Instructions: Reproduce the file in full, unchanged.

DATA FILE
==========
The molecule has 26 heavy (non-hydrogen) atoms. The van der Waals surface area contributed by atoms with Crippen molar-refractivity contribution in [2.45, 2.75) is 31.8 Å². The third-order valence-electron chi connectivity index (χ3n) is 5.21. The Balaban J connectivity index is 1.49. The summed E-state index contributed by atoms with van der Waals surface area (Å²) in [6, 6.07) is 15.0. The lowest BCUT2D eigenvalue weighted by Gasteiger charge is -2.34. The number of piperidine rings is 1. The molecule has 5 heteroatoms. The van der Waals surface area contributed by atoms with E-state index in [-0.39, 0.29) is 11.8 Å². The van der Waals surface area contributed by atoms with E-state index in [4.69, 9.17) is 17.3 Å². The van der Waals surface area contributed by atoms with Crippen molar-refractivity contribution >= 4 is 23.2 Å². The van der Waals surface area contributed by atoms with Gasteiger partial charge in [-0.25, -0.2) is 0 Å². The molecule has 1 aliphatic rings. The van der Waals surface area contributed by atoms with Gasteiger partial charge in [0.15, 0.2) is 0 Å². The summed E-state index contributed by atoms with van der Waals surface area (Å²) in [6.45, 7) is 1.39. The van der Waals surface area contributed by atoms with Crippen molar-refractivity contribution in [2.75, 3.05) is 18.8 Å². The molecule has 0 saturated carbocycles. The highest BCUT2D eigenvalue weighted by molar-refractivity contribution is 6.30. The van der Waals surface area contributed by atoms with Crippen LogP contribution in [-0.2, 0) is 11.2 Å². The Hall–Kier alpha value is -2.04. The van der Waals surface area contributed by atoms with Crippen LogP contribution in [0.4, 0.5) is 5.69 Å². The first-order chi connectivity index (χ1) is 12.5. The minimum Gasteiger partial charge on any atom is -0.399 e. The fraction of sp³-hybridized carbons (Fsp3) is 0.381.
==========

The molecule has 26 heavy (non-hydrogen) atoms. The van der Waals surface area contributed by atoms with Crippen molar-refractivity contribution in [2.45, 2.75) is 31.8 Å². The third-order valence-electron chi connectivity index (χ3n) is 5.21. The Balaban J connectivity index is 1.49. The summed E-state index contributed by atoms with van der Waals surface area (Å²) in [6, 6.07) is 15.0. The lowest BCUT2D eigenvalue weighted by Gasteiger charge is -2.34. The number of piperidine rings is 1. The molecule has 5 heteroatoms. The van der Waals surface area contributed by atoms with E-state index in [-0.39, 0.29) is 11.8 Å². The van der Waals surface area contributed by atoms with E-state index in [4.69, 9.17) is 17.3 Å². The van der Waals surface area contributed by atoms with Crippen molar-refractivity contribution >= 4 is 23.2 Å². The van der Waals surface area contributed by atoms with Gasteiger partial charge in [-0.25, -0.2) is 0 Å². The molecule has 1 aliphatic rings. The van der Waals surface area contributed by atoms with Gasteiger partial charge in [0.15, 0.2) is 0 Å². The summed E-state index contributed by atoms with van der Waals surface area (Å²) in [6.45, 7) is 1.39. The van der Waals surface area contributed by atoms with Crippen molar-refractivity contribution in [2.75, 3.05) is 18.8 Å². The molecule has 0 saturated carbocycles. The highest BCUT2D eigenvalue weighted by molar-refractivity contribution is 6.30. The van der Waals surface area contributed by atoms with Crippen LogP contribution in [-0.2, 0) is 11.2 Å². The Hall–Kier alpha value is -2.04. The van der Waals surface area contributed by atoms with Crippen LogP contribution in [0.4, 0.5) is 5.69 Å². The first-order chi connectivity index (χ1) is 12.5. The minimum Gasteiger partial charge on any atom is -0.399 e. The fraction of sp³-hybridized carbons (Fsp3) is 0.381.